My diet can loosely be described as a nutritarian diet = a ketogenic version of the anti-inflammatory and antioxidant rich Mediterranean diet — full of polyphenol-rich plants, clean protein, good quality fats including omega-3 fatty acids, berries, nuts, seeds and low-glycemic carbohydrates.
I add plants to every meal. As an example, the first meal of my day includes vegetables (such as peppers, radishes, tomatoes, onions), fruits (such as olives, berries, apples) and nuts, seeds and spices (such as Brazil nuts, walnuts, cumin and cinnamon). And my second meal, later in the day, typically also includes a whole lot of vegetables (leafy greens, mushrooms, chickpeas, peas and more). I eat fats with pretty much every meal too and my favourite sources are: MCT oil, extra virgin olive oil, ghee, avocado, fatty fish and a variety of nuts and seeds. The right fats can improve your mood, skin, hair, and nails, while protecting you against diabetes, dementia, cancer, and much more.
The Mediterranean diet, prevalent in many longevity hotspots and Blue Zones, full of whole foods rich in antioxidants and fibre as well as monounsaturated and polyunsaturated fats, is tailor-made to fight inflammation. The ketogenic diet, prevalent in many hunter-gatherer and healthy ancestral populations, keeps insulin levels low (a key regulator of blood sugar in the body) — also lowering inflammation. While inflammation is a natural part of everyday life — it’s what protects against foreign invaders and helps us heal from damage — when inflammation goes into overdrive and turns into chronic inflammation, that’s where the trouble starts. Some diseases associated with chronic inflammation include cancer, heart disease, arthritis and diabetes, as well as neurological conditions such as Alzheimer’s disease.
Crowding Out Processed Foods
Be they mass produced bread, cakes, cookies, soda, sweets, sauces and dressings — they are usually just empty calories, full of sugar and industrially modified vegetable oils, meaning we are getting next to no nutritional value by eating them. Since I have overhauled my diet, I have crowded out processed foods, desserts and refined sugar — replacing them with healthy fats, protein, carbs, herbs, spices and adaptogens — containing bioactive compounds that support metabolic flexibility.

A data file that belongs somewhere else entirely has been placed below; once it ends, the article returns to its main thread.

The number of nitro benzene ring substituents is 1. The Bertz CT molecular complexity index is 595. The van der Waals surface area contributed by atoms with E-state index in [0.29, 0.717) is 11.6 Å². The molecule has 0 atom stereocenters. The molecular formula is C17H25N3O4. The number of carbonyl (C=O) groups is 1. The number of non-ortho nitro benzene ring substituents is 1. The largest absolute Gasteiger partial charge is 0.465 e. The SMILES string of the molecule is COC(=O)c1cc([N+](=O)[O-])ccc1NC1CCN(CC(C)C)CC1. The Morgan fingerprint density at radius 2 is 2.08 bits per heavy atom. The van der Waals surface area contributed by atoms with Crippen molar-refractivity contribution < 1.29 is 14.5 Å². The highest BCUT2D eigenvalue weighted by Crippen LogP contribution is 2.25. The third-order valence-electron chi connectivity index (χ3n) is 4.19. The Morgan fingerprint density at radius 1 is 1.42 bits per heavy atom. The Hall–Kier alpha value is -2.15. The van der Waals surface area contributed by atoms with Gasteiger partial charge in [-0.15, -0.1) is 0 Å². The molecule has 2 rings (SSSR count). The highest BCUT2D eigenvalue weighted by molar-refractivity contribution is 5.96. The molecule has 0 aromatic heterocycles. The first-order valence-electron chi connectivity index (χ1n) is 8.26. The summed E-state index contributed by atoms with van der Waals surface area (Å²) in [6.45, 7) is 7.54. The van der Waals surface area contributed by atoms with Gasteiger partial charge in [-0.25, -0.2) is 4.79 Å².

Today’s grocery store aisles are overflowing with ‘healthy,’ ‘whole grain’ and ‘all natural’ treats and snacks. But when you take a closer look at the nutrition facts and ingredients, most of these foods are actually packed with sugar, fat, salt or artificial flavors and preservatives — misleading those that actually do want to improve their nutrition. I eat mostly fresh, home cooked meals and avoid buying packaged foods. Simple switches I have made recently include baking my own low carb bread (with ingredients such as coconut flour and chia, hemp and flax seeds) and wizzing up almond or coconut milk in a high speed blender.
These food labels for multigrain bread (L) and almond milk (R) show that food manufacturers add inflammatory compounds such as carrageenan, high fructose corn syrup and vegetable oil to products which are perceived to be healthy.
Given that the modern world places many obstacles in between us and the path to health, supporting the body nutritionally is all the more pertinent. Biochemical individuality means that your body has its own complex blueprint, making your nutrient needs different from somebody else, even within the same family. One of the greatest investments that you can make is to take the time to learn how your body works and identify your unique nutrition and health needs.